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NRI elected to top US medical board

By Aziz Haniffa in Washington, DC
July 11, 2007 04:45 IST
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An Indian-American has been appointed to the Educational Council for Foreign Medical Graduates Board in the United States.

Dr Rajam Ramamurthy, who holds the Rita and William Head distinguished Professor of Environmental and Development Neonatology chair at the University of Texas Health Science Center in San Antonio, was appointed on Tuesday.

This is seen as a major appointment for the international medical graduates and is of particular pride to the more than 40,000 Indian-American physicians, who constitute the largest international medical group in the US.

Ramamurthy will now hold one of two positions held by the American Medical Association -- the bastion of organized medicine in the country.

The ECFMG Board is a national organisation made up of representatives from the Association of American Medical Colleges, American Board of Medical Specialities, AMA, Association of Hospital Medical Education, Federation of State Medical Boards and the National Medical Association.

Ramamurthy, who is also the medical director of the Premature Infant Development Program at the UT Health Science Center, said, "I hope to bring a global perspective to health education in keeping with the programs of the ECFMG."

She told "Every year, the 125 medical schools in the United States graduate about 18,000 medical students, and there are about 22,000 residency positions that should be filled to provide critical services needed for the vast majority of the US population."

She also noted that approximately 4,000 of these positions are filled by IMG physicians, and an increasing number of these positions are filled by US-born students who study abroad.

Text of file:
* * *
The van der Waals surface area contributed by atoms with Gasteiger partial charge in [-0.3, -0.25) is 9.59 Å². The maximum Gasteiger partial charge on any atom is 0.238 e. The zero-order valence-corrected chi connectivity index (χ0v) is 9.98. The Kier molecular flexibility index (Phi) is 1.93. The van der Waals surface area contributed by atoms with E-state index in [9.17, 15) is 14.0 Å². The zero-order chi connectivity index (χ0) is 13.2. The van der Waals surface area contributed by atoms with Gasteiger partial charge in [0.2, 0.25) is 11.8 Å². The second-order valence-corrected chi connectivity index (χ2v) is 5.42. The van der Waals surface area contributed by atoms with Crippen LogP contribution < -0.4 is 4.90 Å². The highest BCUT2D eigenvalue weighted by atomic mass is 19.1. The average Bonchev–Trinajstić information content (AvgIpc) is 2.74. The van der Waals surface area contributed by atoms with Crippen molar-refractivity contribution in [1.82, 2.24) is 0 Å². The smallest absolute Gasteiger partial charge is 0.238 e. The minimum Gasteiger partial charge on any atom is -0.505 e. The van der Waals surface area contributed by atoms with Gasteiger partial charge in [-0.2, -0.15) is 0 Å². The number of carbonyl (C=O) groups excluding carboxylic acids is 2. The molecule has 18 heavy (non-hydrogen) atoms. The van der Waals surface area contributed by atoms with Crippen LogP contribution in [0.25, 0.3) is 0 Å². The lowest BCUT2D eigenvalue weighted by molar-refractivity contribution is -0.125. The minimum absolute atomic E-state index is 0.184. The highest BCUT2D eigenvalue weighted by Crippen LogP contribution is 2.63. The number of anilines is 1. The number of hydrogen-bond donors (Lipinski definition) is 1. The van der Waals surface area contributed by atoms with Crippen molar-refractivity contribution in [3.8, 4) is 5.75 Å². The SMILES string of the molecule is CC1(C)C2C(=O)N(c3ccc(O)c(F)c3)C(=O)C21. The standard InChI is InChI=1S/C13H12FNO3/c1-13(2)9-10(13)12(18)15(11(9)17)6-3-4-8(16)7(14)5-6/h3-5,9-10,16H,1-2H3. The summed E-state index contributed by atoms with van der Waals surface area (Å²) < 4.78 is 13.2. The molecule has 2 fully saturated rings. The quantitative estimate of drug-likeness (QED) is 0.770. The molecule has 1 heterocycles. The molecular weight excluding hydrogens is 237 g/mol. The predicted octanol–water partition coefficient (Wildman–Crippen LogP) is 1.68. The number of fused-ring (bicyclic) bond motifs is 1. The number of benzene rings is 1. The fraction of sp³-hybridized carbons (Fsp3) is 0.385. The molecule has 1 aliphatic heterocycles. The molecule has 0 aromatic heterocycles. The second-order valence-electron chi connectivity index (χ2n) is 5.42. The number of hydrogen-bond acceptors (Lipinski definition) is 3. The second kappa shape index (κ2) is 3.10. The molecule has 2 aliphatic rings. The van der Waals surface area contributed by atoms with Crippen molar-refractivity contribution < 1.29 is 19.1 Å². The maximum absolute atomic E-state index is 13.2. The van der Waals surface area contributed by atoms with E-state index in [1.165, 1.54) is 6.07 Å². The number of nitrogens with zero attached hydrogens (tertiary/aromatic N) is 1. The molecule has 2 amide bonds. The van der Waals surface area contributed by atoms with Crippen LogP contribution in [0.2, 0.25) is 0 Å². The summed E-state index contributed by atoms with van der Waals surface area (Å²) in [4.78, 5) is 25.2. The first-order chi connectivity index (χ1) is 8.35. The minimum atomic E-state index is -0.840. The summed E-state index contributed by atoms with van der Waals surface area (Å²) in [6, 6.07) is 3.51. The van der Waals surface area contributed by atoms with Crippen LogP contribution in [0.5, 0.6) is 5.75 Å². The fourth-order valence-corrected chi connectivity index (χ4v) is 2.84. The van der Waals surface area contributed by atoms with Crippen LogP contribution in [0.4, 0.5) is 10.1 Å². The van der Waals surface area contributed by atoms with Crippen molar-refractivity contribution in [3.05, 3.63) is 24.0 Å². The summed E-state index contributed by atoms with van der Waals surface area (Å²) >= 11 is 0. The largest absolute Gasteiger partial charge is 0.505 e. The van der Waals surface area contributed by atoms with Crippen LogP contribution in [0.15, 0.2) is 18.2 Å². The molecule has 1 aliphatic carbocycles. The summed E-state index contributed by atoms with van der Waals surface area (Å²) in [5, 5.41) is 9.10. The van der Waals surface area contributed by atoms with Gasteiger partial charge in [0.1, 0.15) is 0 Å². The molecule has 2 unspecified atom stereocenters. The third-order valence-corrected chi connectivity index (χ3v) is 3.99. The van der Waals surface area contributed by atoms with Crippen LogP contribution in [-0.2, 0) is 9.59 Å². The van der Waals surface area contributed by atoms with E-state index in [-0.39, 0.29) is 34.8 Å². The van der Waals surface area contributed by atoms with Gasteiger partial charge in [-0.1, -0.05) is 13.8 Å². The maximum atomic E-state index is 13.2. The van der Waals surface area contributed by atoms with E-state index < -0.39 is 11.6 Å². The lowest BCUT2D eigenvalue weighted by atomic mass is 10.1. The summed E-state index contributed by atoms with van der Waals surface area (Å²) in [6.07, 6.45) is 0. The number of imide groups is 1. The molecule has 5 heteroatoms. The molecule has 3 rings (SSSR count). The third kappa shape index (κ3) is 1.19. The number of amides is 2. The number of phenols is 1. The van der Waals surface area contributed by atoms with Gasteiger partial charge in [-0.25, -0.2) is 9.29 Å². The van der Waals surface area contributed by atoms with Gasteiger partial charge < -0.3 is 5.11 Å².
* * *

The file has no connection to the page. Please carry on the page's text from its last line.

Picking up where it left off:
She said: "Following 9/11, heightened security measures has made it difficult for physicians from some countries to get their visas after getting a residency position." She acknowledged that in the wake of the aborted terrorist attacks in London and Glasgow by foreign doctors, this situation would only be exacerbated.

"This has been a frustration for programs that are left with less manpower," she said, and added, "They would rather not take a chance giving the position to a physician who may not come to the US on time or not come at all."

Ramamurthy reiterated that after the most recent happenings in the UK, there will be more obstacles that will further deter the chances for graduates from any country coming into the US workforce.

Besides comprising the majority of IMGs practicing in the United States, Indians also make up the highest number of applicants for residency positions in the country.

Ramamurthy said, "These are challenging times for an entity like the ECFMG, and I am honored to be given the opportunity to serve."

She said the American Association of Physicians of Indian Origin, as one of the largest ethnic medical organisations, could play a vital role in providing solutions to the physician workforce issues.

"I will be seeking input from the leadership of all ethnic medical organisations to fully understand the needs and concerns of IMGs," she said.

An alumnus of the Bangalore Medical College, from where she received her MBBS, Ramamurthy came to the US in 1967 and did her internship and residency in pediatrics at the Cook County Hospital in Chicago, Illinois, and stayed on there till 1972, first as chief resident and then as a fellow in Neonatology, before moving to Texas.

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Aziz Haniffa in Washington, DC
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